Saturday 11 December 2010

Yesterday was timetable and while it was busy as Friday evenings usually are the passengers seemed, well, older. Lots of middle aged people on the platforms rather than the usual 20-somethings out clubbing. By the time I reached HOL on my last trip EB I was packed out and left a few people on the platform who were obviously searching the cars for space. CHL and STP were the same. What was going on last night?

Being crowded there were a few interlock losses, something I’ve been meaning to write about and have been asked by Katie; thanks for being considerate with the rucksack, if only more were like you.

Okay here’s roughly how it works. All the doors (except the interconnecting doors between cars) have a thing called interlock which tells the train when they are closed and it is safe to move. This is indicated in the cab by a little blue light on my “dashboard”; the door closed visual or as we call it the “pilot light”. Those of you old enough will know why, those of you not ask your mum. If the doors come open the interlock is broken, the motors cut out, I lose the pilot light in the cab and I know that a door or doors are open somewhere on the train.

All doors have a bit of give so that if someone/something is trapped between them they don’t totally shut but if someone leans on the door in just the wrong way, like when the train starts moving and you all lean backwards, it will come open just a tiny bit, you lose the interlock, the motors stop and the train for want of a better word, jerks. The person/persons leaning are thrown forward, re-establishing the interlock, the motors kick in, the person leans on the door again, repeat process until they finally stop leaning on the door and we can get moving as normal.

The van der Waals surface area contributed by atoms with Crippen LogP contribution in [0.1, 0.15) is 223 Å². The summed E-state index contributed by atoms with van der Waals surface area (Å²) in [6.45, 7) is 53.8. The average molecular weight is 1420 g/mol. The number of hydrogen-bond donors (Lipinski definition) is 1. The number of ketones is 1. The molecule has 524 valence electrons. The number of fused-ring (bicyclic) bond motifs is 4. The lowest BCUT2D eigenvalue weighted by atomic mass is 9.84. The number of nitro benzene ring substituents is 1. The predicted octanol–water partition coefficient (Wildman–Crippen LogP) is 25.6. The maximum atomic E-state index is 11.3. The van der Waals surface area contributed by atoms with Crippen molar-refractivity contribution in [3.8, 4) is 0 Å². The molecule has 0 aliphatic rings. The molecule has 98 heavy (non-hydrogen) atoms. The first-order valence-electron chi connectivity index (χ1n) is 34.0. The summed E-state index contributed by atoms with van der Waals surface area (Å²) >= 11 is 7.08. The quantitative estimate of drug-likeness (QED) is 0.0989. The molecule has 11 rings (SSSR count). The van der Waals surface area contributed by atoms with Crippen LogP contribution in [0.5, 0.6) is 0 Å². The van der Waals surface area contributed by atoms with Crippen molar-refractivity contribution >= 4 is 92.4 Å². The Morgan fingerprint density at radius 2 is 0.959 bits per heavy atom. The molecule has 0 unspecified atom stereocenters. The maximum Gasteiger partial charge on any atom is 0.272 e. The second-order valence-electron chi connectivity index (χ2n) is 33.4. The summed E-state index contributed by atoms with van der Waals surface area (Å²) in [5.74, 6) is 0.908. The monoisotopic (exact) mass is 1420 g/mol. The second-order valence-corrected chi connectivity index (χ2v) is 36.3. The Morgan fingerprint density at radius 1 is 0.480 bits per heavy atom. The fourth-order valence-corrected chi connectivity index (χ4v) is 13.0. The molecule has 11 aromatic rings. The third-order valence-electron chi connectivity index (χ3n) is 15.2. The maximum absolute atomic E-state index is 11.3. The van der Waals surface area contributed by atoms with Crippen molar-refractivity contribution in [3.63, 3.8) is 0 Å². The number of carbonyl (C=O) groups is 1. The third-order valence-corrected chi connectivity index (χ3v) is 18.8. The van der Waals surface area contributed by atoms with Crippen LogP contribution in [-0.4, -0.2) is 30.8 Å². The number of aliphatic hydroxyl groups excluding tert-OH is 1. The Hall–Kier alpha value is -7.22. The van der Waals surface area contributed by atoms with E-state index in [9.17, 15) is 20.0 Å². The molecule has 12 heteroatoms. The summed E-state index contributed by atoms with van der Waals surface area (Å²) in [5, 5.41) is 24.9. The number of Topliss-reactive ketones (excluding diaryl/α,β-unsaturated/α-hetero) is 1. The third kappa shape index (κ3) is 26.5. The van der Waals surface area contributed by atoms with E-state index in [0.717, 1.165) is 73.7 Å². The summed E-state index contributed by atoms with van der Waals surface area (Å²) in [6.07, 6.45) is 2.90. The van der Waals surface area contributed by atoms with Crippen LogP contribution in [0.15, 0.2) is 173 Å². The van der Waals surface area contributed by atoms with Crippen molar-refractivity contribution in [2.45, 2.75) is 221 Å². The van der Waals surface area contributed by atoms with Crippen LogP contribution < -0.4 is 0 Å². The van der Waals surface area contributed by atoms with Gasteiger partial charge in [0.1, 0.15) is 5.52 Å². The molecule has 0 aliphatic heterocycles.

It has been known for young ragamuffins to do this on purpose as a form of entertainment but being of somewhat advanced years I fail to see the enjoyment derived from such shennanagins. Occasionally the TOp will tire of being jerked around and will kindly request that the passengers stand away from the doors. Actually what they want to say is “get your great big fat arse off my f***ing doors” but we aren’t allowed to say that over the PA.

Obviously if the little blue light stays out for more than a second or so we get a bit worried and if it repeatedly happens to the same car then we get really worried as that means we may have a faulty door, in which case that train is going out of service and you are all going to have to wait on the platform to see if you can squeeze onto the next one.

So please treat our doors with respect and move you big fat arse when asked


  1. Haha, thanks for the answer. :)
    I've actually heard people blame the driver for the jerking - seemed ridiculous, as it's pretty obvious the poor bugger is at least as frustrated by it as the passengers!

  2. Happy to clear that one up, any other questions please feel free.